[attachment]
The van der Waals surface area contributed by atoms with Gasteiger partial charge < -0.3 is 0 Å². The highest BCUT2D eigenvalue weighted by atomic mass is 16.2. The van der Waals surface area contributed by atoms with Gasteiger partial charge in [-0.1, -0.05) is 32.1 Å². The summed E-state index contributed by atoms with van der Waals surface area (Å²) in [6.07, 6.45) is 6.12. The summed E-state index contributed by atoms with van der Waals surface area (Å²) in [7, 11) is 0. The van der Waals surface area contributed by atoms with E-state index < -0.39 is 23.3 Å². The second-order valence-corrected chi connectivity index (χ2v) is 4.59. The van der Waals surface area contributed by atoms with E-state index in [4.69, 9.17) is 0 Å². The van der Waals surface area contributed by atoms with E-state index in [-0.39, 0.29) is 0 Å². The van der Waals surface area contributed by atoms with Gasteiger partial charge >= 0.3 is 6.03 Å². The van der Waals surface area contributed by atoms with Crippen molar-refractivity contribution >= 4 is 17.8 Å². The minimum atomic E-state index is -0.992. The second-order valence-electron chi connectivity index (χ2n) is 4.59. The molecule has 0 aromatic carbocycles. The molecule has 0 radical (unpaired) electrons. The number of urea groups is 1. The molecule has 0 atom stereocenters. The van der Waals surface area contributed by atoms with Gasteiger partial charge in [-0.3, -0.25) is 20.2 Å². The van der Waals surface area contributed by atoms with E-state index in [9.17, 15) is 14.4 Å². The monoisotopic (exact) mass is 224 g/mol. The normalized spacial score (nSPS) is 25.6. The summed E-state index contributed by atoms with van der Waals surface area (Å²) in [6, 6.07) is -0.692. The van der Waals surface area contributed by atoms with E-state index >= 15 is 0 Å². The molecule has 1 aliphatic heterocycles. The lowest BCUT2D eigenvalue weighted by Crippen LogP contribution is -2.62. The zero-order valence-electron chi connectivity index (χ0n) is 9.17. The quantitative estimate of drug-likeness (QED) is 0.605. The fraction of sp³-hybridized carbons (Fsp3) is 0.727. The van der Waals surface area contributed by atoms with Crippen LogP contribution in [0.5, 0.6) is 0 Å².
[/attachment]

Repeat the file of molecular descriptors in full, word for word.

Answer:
The van der Waals surface area contributed by atoms with Gasteiger partial charge < -0.3 is 0 Å². The highest BCUT2D eigenvalue weighted by atomic mass is 16.2. The van der Waals surface area contributed by atoms with Gasteiger partial charge in [-0.1, -0.05) is 32.1 Å². The summed E-state index contributed by atoms with van der Waals surface area (Å²) in [6.07, 6.45) is 6.12. The summed E-state index contributed by atoms with van der Waals surface area (Å²) in [7, 11) is 0. The van der Waals surface area contributed by atoms with E-state index < -0.39 is 23.3 Å². The second-order valence-corrected chi connectivity index (χ2v) is 4.59. The van der Waals surface area contributed by atoms with E-state index in [4.69, 9.17) is 0 Å². The van der Waals surface area contributed by atoms with E-state index in [-0.39, 0.29) is 0 Å². The van der Waals surface area contributed by atoms with Gasteiger partial charge >= 0.3 is 6.03 Å². The van der Waals surface area contributed by atoms with Crippen molar-refractivity contribution >= 4 is 17.8 Å². The minimum atomic E-state index is -0.992. The second-order valence-electron chi connectivity index (χ2n) is 4.59. The molecule has 0 aromatic carbocycles. The molecule has 0 radical (unpaired) electrons. The number of urea groups is 1. The molecule has 0 atom stereocenters. The van der Waals surface area contributed by atoms with Gasteiger partial charge in [-0.3, -0.25) is 20.2 Å². The van der Waals surface area contributed by atoms with E-state index in [9.17, 15) is 14.4 Å². The monoisotopic (exact) mass is 224 g/mol. The normalized spacial score (nSPS) is 25.6. The summed E-state index contributed by atoms with van der Waals surface area (Å²) in [6, 6.07) is -0.692. The van der Waals surface area contributed by atoms with E-state index >= 15 is 0 Å². The molecule has 1 aliphatic heterocycles. The lowest BCUT2D eigenvalue weighted by Crippen LogP contribution is -2.62. The zero-order valence-electron chi connectivity index (χ0n) is 9.17. The quantitative estimate of drug-likeness (QED) is 0.605. The fraction of sp³-hybridized carbons (Fsp3) is 0.727. The van der Waals surface area contributed by atoms with Crippen LogP contribution in [0.5, 0.6) is 0 Å².